Northwestern University Feinberg School of Medicine

Asher Center for the Study and Treatment of Depressive Disorders

Molecular Basis of Altered Drug Metabolism During Pregnancy (Study 1) (Retinoid)

Northwestern University IRB STU00204600

Principal Investigators: Katherine L. Wisner, MD MS (Department of Psychiatry), Emily Miller, MD MPH (Department of Obstetrics and Gynecology), Catherine Stika, MD (Department of Obstetrics and Gynecology), Laura Rasmussen-Torvik, PhD MPH (Epidemiology), Dr. Jody Ciolino, PhD (Department of Preventative Medicine)

Why is this research important?

The purpose of this research is to understand changes in a woman’s body during pregnancy, specifically how the body processes medication during pregnancy.

We know that over 90% of women take at least one drug during pregnancy. Because of the changes in a pregnant women’s body, processes such as the rate of drug metabolism can change over the course of the three trimesters.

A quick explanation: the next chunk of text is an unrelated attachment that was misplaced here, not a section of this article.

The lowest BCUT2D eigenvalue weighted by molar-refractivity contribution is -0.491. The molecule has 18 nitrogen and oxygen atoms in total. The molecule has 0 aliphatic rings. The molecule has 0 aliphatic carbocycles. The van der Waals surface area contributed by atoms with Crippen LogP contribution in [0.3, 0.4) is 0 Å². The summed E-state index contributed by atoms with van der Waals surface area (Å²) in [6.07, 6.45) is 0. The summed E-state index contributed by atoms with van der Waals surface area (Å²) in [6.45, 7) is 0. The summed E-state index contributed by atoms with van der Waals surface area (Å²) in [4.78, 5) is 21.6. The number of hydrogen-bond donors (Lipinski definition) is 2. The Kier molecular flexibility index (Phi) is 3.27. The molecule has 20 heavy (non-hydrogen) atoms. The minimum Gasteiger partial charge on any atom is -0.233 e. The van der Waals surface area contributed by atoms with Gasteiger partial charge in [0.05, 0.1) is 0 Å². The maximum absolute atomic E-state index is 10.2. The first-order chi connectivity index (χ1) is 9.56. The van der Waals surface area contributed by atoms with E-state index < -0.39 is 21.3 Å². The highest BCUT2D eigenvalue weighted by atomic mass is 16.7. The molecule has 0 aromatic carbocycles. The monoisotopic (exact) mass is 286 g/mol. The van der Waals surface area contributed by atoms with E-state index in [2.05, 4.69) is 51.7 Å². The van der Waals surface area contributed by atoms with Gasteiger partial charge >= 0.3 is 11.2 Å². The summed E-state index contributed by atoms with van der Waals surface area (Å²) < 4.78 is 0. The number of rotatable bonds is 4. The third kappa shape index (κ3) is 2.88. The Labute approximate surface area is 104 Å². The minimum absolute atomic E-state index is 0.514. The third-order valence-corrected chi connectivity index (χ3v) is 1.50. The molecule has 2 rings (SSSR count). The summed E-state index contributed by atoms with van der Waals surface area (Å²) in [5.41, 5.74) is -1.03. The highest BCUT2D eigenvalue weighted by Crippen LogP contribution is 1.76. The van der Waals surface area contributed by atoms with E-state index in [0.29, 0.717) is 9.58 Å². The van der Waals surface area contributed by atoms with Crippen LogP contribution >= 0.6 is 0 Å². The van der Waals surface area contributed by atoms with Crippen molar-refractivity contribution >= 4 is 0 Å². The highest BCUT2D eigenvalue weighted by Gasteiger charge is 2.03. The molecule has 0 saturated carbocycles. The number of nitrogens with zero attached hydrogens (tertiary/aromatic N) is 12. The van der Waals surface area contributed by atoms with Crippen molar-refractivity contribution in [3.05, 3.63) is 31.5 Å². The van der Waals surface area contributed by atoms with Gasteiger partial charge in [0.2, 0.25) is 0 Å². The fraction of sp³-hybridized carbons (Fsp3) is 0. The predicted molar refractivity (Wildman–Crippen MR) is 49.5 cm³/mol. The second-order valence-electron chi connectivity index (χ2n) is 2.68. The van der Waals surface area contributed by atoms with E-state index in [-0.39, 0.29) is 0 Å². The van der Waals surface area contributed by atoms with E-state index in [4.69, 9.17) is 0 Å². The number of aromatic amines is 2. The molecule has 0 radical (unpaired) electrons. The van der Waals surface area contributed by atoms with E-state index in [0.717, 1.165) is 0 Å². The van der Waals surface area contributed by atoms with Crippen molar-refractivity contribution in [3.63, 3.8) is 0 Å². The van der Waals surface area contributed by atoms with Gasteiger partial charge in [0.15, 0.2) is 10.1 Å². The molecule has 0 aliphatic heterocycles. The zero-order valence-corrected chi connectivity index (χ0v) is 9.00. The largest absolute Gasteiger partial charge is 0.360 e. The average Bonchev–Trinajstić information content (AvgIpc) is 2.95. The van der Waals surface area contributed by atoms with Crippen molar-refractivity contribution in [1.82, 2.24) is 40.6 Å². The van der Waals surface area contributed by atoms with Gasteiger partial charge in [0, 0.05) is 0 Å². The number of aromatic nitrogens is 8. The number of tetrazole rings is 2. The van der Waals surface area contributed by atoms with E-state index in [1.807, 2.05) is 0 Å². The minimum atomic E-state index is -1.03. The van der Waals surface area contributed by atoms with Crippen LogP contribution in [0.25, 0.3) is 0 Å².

Drug metabolism is controlled by certain genes in the body. This study will be examining the up-regulation, or “speeding up” of a certain enzyme in the liver called CYP2D6, which helps the body process many different drugs. We will measure compounds related to vitamin A (Retinoid), which we think might be involved in the process that speeds up the enzyme activity, in your blood.

The primary goal of our research is to understand how drug metabolism changes across pregnancy. The secondary goal is to define how the activity of enzymes in the liver are up-regulated (increased) during pregnancy. This research will help to build a knowledge base for the prediction of drug metabolism changes and the design of optimal individualized dosage regimens for pregnant women.

 You may be eligible to participate if you:

 What’s involved?

 Compensation Includes:

 If you are interested in participating or would like to hear more information, please contact our research team at gabrielle.mesches@northwestern.edu or 1-855-99-ASHER.